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Is there any difference for compounds with/without okurigana?

I was reading the wikipedia article about yakiniku. I noticed that in the title they use: (焼き肉 or 焼肉).

The wikipedia article for says it's readings are:

  • On: しょう (shō)
  • Kun: やく (yaku), やき (yaki)

I would like to know why someone would write it as 焼き肉 instead of 焼肉.

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marked as duplicate by snailplane, Dono, Tsuyoshi Ito, Flaw, Zhen Lin Nov 20 '12 at 8:12

This question has been asked before and already has an answer. If those answers do not fully address your question, please ask a new question.

I don't think anyone would read it as しょうにく. – istrasci Nov 19 '12 at 18:51
@istrasci: Why would you write it 焼き肉 instead of 焼肉? – Macarse Nov 19 '12 at 19:00
up vote 5 down vote accepted

The easy answer is that it's six in one, half a dozen in the other.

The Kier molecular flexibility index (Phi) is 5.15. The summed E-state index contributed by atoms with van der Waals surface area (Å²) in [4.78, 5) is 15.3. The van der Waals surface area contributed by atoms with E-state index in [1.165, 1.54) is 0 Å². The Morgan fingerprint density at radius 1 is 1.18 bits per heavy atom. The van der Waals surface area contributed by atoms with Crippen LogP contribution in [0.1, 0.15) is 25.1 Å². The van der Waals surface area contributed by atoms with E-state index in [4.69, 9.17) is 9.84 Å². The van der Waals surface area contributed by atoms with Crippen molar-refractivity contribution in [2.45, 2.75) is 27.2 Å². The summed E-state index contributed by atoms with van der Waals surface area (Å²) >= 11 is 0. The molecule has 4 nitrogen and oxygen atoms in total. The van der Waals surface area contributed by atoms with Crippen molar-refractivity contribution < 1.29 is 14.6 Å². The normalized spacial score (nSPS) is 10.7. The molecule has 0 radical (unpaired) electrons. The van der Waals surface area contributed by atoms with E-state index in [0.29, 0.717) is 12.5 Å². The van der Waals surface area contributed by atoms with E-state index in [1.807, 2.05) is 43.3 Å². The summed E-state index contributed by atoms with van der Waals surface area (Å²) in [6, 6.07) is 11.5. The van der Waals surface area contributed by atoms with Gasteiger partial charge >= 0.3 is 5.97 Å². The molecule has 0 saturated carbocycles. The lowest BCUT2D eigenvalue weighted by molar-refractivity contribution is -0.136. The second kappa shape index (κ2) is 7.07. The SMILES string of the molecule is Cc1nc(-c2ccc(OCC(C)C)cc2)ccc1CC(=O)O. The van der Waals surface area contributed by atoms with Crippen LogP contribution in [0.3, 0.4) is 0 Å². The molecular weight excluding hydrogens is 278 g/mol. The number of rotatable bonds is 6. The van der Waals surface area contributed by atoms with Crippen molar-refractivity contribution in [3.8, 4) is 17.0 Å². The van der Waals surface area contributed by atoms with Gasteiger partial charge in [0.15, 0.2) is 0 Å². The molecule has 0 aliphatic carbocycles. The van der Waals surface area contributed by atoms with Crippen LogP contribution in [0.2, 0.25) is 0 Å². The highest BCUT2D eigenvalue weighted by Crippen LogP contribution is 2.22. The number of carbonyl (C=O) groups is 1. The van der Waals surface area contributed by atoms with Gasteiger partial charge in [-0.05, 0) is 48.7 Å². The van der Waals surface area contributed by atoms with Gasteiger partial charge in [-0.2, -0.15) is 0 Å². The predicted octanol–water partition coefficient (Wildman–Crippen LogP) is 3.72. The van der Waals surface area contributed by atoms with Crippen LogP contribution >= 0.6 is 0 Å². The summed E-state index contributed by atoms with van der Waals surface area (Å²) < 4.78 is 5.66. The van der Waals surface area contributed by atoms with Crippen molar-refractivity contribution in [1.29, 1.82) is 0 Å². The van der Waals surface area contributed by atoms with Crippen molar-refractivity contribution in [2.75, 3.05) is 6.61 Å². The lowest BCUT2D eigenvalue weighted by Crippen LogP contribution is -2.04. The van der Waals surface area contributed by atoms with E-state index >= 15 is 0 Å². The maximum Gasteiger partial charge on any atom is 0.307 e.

The longer answer is that having the there makes it clear that you're supposed to use the kun-yomi for it. See the previous question "What's with this “On reading”/“Kun reading” thing? Is it important to learn both as a beginner?" and its answers for a good discussion on on- and kun-yomi.

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I didn't find info regarding reading as kun-yomi because of the in that question :( – Macarse Nov 19 '12 at 18:58
@Macarse: Yeah, it was more about general usage for the on- and kun-yomi, but snailplane's link is actually closer to what you were asking specifically :) – silvermaple Nov 20 '12 at 2:34
I think you mean six of one, half a dozen of the other. (-: – hippietrail Mar 6 '14 at 4:33
@hippietrai Do I? Isn't it like "six eggs in one basket, half a dozen in the other"? @-@ – silvermaple Mar 7 '14 at 19:28
@hippietrail: Oh wow, that's pretty interesting, I've always heard the "in" version...You learn something new every day! – silvermaple Mar 10 '14 at 3:19

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